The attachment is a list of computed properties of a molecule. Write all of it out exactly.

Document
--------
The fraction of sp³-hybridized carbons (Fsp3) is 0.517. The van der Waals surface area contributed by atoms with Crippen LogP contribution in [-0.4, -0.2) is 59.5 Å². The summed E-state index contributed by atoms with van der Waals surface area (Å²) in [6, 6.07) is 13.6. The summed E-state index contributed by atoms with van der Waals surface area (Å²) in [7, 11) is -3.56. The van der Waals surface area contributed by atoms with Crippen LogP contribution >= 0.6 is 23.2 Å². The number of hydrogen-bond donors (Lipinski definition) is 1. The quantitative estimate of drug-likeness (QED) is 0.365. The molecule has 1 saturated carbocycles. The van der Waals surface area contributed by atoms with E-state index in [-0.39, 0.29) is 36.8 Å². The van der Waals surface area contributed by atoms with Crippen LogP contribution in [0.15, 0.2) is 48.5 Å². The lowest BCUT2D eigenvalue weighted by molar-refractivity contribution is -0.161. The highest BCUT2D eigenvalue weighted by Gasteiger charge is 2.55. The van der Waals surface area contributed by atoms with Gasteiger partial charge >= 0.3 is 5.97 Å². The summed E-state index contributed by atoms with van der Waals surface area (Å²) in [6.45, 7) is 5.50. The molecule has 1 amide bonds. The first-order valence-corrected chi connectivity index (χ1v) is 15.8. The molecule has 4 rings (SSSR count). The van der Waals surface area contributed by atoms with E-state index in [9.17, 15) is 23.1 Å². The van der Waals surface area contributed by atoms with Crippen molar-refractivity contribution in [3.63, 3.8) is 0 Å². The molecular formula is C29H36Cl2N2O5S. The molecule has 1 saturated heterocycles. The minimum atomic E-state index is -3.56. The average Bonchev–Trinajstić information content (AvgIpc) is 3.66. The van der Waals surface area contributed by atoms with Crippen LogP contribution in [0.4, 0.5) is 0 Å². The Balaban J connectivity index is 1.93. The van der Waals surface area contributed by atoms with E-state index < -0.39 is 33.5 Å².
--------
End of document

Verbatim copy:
The fraction of sp³-hybridized carbons (Fsp3) is 0.517. The van der Waals surface area contributed by atoms with Crippen LogP contribution in [-0.4, -0.2) is 59.5 Å². The summed E-state index contributed by atoms with van der Waals surface area (Å²) in [6, 6.07) is 13.6. The summed E-state index contributed by atoms with van der Waals surface area (Å²) in [7, 11) is -3.56. The van der Waals surface area contributed by atoms with Crippen LogP contribution >= 0.6 is 23.2 Å². The number of hydrogen-bond donors (Lipinski definition) is 1. The quantitative estimate of drug-likeness (QED) is 0.365. The molecule has 1 saturated carbocycles. The van der Waals surface area contributed by atoms with E-state index in [-0.39, 0.29) is 36.8 Å². The van der Waals surface area contributed by atoms with Crippen LogP contribution in [0.15, 0.2) is 48.5 Å². The lowest BCUT2D eigenvalue weighted by molar-refractivity contribution is -0.161. The highest BCUT2D eigenvalue weighted by Gasteiger charge is 2.55. The van der Waals surface area contributed by atoms with Gasteiger partial charge >= 0.3 is 5.97 Å². The summed E-state index contributed by atoms with van der Waals surface area (Å²) in [6.45, 7) is 5.50. The molecule has 1 amide bonds. The first-order valence-corrected chi connectivity index (χ1v) is 15.8. The molecule has 4 rings (SSSR count). The van der Waals surface area contributed by atoms with E-state index in [9.17, 15) is 23.1 Å². The van der Waals surface area contributed by atoms with Crippen molar-refractivity contribution in [3.63, 3.8) is 0 Å². The molecular formula is C29H36Cl2N2O5S. The molecule has 1 saturated heterocycles. The minimum atomic E-state index is -3.56. The average Bonchev–Trinajstić information content (AvgIpc) is 3.66. The van der Waals surface area contributed by atoms with Crippen LogP contribution in [0.4, 0.5) is 0 Å². The Balaban J connectivity index is 1.93. The van der Waals surface area contributed by atoms with E-state index < -0.39 is 33.5 Å².